Photo by Tara Stevens
Tortillitas de camarones
Every region of Spain has its speciality and although Andalucía often comes under fire for having the worst cooking in the country, it does turn out the occasional gem. These shrimp fritters are a staple of the Atlantic Coast around Cádiz, particularly the town of El Puerto de Santa María, or the Port of Sherry, as it is popularly known. Salty, crunchy, with a whack of sweetness from the prawns, these are among the finest tapas in the land. It goes without saying that served with a snifter of bone-dry fino or manzanilla they make a very good start to any party. My thanks to Rick Stein for kindly letting me recreate his recipe here.
INGREDIENTS (MAKES 16)
Recipe taken from Rick Stein’s Spain (2011), courtesy of BBC Books
· 175g raw, peeled prawns
· 175g plain flour
· ½ tsp baking powder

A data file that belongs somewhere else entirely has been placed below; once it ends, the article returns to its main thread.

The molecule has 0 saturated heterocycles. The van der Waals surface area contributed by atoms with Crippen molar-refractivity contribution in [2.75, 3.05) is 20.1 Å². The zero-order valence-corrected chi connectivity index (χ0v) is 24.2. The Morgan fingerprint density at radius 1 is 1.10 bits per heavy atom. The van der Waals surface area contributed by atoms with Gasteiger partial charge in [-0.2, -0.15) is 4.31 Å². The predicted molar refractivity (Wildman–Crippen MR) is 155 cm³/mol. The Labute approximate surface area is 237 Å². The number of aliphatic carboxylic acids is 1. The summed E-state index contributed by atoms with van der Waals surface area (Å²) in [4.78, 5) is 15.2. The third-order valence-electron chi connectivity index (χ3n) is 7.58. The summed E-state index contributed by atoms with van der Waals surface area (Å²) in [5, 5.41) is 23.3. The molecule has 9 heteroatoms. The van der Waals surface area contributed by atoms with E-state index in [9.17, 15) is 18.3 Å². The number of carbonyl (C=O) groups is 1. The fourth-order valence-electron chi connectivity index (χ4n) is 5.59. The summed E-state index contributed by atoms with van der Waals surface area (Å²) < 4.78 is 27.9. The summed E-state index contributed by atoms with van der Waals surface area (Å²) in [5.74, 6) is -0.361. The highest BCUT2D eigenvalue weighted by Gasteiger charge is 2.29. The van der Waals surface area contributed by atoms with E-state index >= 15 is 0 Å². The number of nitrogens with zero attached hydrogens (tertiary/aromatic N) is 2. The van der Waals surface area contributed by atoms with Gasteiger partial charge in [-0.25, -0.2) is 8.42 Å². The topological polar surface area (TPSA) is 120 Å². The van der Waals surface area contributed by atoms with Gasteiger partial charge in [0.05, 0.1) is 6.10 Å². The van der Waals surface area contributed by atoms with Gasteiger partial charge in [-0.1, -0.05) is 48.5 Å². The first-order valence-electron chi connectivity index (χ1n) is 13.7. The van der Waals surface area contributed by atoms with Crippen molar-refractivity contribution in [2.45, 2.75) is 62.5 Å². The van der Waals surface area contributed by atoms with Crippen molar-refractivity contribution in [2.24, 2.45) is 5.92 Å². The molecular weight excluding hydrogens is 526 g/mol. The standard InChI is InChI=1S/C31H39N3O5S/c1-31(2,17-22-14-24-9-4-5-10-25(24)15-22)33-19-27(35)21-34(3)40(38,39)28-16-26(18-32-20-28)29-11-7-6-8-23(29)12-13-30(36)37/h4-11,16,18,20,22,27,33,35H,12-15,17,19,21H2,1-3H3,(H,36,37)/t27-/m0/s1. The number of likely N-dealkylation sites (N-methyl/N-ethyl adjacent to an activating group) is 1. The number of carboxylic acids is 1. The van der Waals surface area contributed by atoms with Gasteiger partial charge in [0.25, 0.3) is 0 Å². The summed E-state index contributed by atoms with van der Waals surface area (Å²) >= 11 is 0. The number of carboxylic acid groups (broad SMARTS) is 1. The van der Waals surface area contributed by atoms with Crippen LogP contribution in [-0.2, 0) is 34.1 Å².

· 300ml water
· 1 tbsp dry white wine
· 2 spring onions, thinly sliced
· 1 tbsp chopped flat-leaf parsley
· Olive oil for shallow frying
Cut the prawns into ½ cm thick pieces. Sift the flour, baking powder and a pinch of salt into a bowl. Make a well in the centre and add the water and wine. Mix together to make a thick, creamy batter. Fold in the prawns, spring onions and parsley. Pour ½ cm of olive oil into a frying pan and place over a high heat. Leave until a drop of the batter sizzles immediately then, in small batches of 2 to 3 at a time, drop large spoonfuls of the batter into the pan, spreading each one out a little with the back of the spoon to get lovely thin, crispy edges as they cook. Turn the fritters every now and then for about 2 minutes, or until puffed up and golden on both sides. Remove with a slotted spoon and drain on a tray lined with kitchen paper. Eat immediately.